Until We Are Free: My Fight For Human Rights In Iran
Author: Shirin Ebadi
Publisher: Random House, nonfiction
The years following the 1978-1979 Iranian Revolution turned Iran from a modern, forward-thinking country into a repressive despotic state. If life under such repression is hard for a man, what more is it like for a woman – a highly educated and vocal one at that?
In Until We Are Free: My Fight For Human Rights In Iran, author, lawyer, teacher and Nobel Peace Prize winner Shirin Ebadi recounts how the social and political landscape of Iran changed the course of her life. Though the tome is written from the author’s point of view, Ebadi points out that she is representing a slice of everyday life and how the police state regime has had a negative impact on the Iranian people.
The opening pages clearly states Ebadi’s purpose in putting her story out into the world: “My aim in writing this book is to bear witness to what the people of Iran have endured in the past decade. By reading it, you will see how a police state can affect people’s lives and throw families into disarray. What you can take away from my personal story is this: if a government can behave in this way with a Nobel Peace laureate who has access to the platform of world media, and who is herself a lawyer with intimate knowledge of the country’s legal system, you can imagine what it does to ordinary Iranians, who have no such means or expertise at their disposal.”
Ebadi’s memoir opens in 2006, with the author working on a report on the Iranian government’s numerous executions of children. Ebadi states that while other countries have stopped routine execution of minors, “Iran regularly imposed the death penalty on children for a range of crimes, from murder to manslaughter in self-defence”.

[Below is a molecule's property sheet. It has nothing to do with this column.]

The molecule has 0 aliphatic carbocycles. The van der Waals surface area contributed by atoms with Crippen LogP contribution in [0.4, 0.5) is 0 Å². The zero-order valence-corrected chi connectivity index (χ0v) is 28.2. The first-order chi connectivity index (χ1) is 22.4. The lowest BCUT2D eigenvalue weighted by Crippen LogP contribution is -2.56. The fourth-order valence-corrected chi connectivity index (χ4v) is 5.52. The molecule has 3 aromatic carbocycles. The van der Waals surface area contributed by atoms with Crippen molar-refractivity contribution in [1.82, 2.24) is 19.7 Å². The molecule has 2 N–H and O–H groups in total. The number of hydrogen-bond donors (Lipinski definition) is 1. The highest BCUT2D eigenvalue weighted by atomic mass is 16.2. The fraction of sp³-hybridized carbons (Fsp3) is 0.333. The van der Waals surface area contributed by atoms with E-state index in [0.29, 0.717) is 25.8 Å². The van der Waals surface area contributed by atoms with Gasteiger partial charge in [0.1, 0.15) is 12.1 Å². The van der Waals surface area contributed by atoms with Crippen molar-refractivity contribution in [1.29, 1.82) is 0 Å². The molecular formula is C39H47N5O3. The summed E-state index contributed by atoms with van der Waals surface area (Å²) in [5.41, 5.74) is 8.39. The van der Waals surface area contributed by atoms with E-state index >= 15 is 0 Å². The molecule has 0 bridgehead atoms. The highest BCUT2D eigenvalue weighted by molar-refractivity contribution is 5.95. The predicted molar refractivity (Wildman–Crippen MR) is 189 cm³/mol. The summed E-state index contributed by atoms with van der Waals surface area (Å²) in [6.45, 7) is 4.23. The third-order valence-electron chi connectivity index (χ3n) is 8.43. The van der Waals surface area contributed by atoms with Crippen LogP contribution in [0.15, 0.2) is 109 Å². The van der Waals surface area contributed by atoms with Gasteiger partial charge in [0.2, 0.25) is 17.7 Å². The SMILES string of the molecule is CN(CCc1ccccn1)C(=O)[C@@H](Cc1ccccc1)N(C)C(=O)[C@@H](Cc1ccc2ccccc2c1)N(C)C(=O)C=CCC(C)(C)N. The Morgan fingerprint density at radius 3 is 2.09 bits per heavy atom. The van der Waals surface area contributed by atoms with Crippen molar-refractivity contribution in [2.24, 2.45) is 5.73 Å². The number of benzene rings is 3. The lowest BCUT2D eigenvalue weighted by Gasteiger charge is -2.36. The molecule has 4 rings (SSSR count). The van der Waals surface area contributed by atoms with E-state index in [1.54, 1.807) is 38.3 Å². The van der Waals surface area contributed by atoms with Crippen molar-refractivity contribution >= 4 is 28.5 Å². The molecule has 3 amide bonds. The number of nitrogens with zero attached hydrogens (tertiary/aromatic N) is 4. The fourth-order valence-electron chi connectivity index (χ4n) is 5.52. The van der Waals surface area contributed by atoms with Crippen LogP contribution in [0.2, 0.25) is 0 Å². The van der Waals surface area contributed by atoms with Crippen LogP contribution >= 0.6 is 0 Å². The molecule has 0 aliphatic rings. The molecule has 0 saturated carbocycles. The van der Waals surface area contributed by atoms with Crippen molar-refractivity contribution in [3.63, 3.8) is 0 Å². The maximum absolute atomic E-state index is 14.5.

Because of her background as a lawyer, her passion as a human rights activist, and her need to give voice to those who have been stripped of theirs, Ebadi became a target of the Iranian government. Someone in power wanted Ebadi to shut up, but she continued to champion the one cause that she held dear: that of exposing the cruel, archaic and barbaric (and perhaps misogynistic) regime that has been sweeping through the nation for some 30 years.
Due to her endless campaigning against the lack of human rights laws governing Iran, Ebadi was awarded the Nobel Peace Prize in 2003 – the first Iranian and the first Muslim woman to have the prize bestowed upon.
However, to prove they have power, the Iranian authorities confiscated Ebadi’s Nobel Peace Prize and diploma in 2009 – and from a bank box in London.
Despite losing her award through blatant thievery, Ebadi continued to speak on the behalf of the voiceless – those who have either lost the will to fight, do not have the ability to fight on their own, or who have lost family members and friends to the infamous Evin Prison.
(Located in Evin, north-west Tehran, the prison houses a wing for political prisoners who have been held before and after the 1979 Islamic Revolution. Evin Prison continues to house political prisoners and those who dare defy the regime.)
Though she never blatantly admitted this, it can be argued that Ebadi’s refusal to be a quiet submissive woman resulted in the creation of a political nemesis – a person or a group of people who devoted themselves towards making her life difficult by harassing her colleagues, friends, sister, children, and her husband. Ebadi’s nemesis did not care if her marriage collapsed or family members died – the objective was to break Ebadi into silence.
Although she and those around her went through horrific injustice, Ebadi’s writing remains matter of fact. Kudos to Ebadi for keeping everything factual and at arm’s length, which allows the reader to form their own opinions about the situations that Ebadi describes.
Though the tome may be skewered towards Middle Eastern politics or human rights issues, Until We Are Free sends out a resounding message that, in light of the current political landscape at home and abroad, the government cannot shut the individual up without resorting to violence. This is a great book that should be read by the masses.